Nuno Almeida, Founder and CEO of Nourish, hosted an interview with Martin Green, the Chief Executive of Care England at the LaingBuisson’s annual Social Care Conference, a flagship annual gathering for leaders of the sector, in Southbank, London last month.
Against a backdrop of pessimism and challenges, Nuno framed the challenges of social care not just in the context of what the sector is dealing with now, but also, the challenges the sector faces as it looks forward 20 or 30 years into the future. How can social care remain a sustainable and vibrant sector?
Nuno Almeida, Founder and CEO of Nourish:
“The reason why I started Nourish, the reason why we’re still going, is that I believe that a digitally enabled care system is a system that has better chances of delivering better outcomes for people in the day-to-day. In the process of building this business I think I’ve learnt so much about social care that increasingly people now invite me to these things to share a little bit of what I’ve learnt, but also, perhaps a little bit of opinion and my view. And I’m going to start by setting a provocative scene:
I believe we are witnessing a remake of Dickens’ the tale of two cities. I think with inequality across society becoming bigger, we will see this reflected in social care.
I often advise people in my circle of friends and local community about setting up their own businesses. Six months ago, I met someone who came from a banking background and had setup a domiciliary care business during the pandemic. Her own assessment to me was that she felt that care workers were underpaid by about 50%. So, she decided to offer services priced adequately for the quality of service. She decided to steer clear of local authorities commissioned services. Fast forward, six months, she now employs 45 people – a phenomenal growth story. The opportunity is there to make a huge difference.
So, what I think the trends are showing is that there is a world of private pay, and a world of local authority or commissioners’ pay, and these two worlds are becoming more and more divergent.
There is a surge in self-funding which is obviously driven by early baby boomers who have buying power and expect choice, as a result of their life experience. They expect high quality. They expect highly personalised care and prices to reflect that. And there is a vibrant, innovative and resilient group of providers focused on achieving positive outcomes every day – high quality care. It’s out there and these stories need more sharing, but they are out there.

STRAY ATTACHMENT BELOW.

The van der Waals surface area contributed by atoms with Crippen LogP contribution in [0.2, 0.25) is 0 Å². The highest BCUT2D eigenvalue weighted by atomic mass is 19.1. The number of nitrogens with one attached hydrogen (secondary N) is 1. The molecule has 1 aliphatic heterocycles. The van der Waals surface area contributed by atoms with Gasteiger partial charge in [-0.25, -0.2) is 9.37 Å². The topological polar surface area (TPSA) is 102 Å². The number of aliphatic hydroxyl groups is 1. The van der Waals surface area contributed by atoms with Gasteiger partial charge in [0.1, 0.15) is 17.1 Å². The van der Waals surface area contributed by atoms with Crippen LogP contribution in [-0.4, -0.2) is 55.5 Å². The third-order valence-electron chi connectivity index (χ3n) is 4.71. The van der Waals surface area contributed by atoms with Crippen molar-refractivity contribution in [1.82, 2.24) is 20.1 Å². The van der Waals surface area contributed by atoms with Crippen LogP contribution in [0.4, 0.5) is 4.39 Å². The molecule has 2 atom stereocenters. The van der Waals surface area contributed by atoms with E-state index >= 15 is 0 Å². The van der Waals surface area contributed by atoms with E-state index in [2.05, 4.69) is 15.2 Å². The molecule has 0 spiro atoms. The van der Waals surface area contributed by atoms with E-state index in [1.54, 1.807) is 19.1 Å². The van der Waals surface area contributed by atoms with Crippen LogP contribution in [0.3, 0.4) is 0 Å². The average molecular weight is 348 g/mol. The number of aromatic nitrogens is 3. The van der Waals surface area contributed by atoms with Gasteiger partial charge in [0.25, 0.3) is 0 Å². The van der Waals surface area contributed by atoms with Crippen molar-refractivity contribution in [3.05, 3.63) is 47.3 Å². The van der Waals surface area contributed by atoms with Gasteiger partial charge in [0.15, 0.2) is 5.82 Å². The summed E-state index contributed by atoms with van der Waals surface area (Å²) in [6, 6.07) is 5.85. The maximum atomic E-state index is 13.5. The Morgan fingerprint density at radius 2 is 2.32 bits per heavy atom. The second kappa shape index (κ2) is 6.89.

The market is extremely responsive, if you provide quality care, by professionally trained care workers you end up with success stories. These care workers are not people who will look at the local supermarket for options out of despair on pay – they are proud professional care workers who are paid appropriately. These are people that are proud of the work they do, and they will never look at the NHS as an alternative because they’re earning more than what they would be earning if they were working for the NHS – and they feel more empowered to make a difference in someone’s life.
And then we have the other side, where there is an erosion on commissioners’ ability to understand the community needs. Communities need resilience and commissioners are still trying to create markets without focusing on outcomes, and micro-managing care delivered as tasks paid for by the minute. They are focusing on lowest price, encouraging a focus on efficiencies, minutes being counted. And unfortunately, in this environment it is down to care providers again, to shape the market and educate the sector the best they can, so that commissioners can at least keep a market going with a degree of focus on quality rather than just the lowest possible price. Again, care providers are achieving this despite the headwinds, and there are a lot of examples of good care being delivered efficiently – indeed with continuous tension on pay, and continuous engagement with the wider system to ensure people do not fall through cracks (which still happens more regularly than it should).
While this is happening there is some noise in the background around how digital transformation is a once-in-a-lifetime opportunity for the entire sector. And it is.
If we have a digitally enabled sector, we can aspire to have a global view of how those systems support people to achieve outcomes that are important to them.
It is happening with some risks. Digital Social Care Records programmes are being absorbed by NHS England, while it is going through its own restructuring. The COVID urgency, that gave us a degree of clarity of purpose in driving digital transformation across the sector, is now starting to fade. ICS’s are being created with little representation from social care providers – considering that social care is a larger sector than the NHS by many measures this is structurally wrong and has a significant risk of seeing social care being treated as an extension to the NHS and managed by boards that have several degrees of separation from care delivery – which has the potential to go horribly wrong.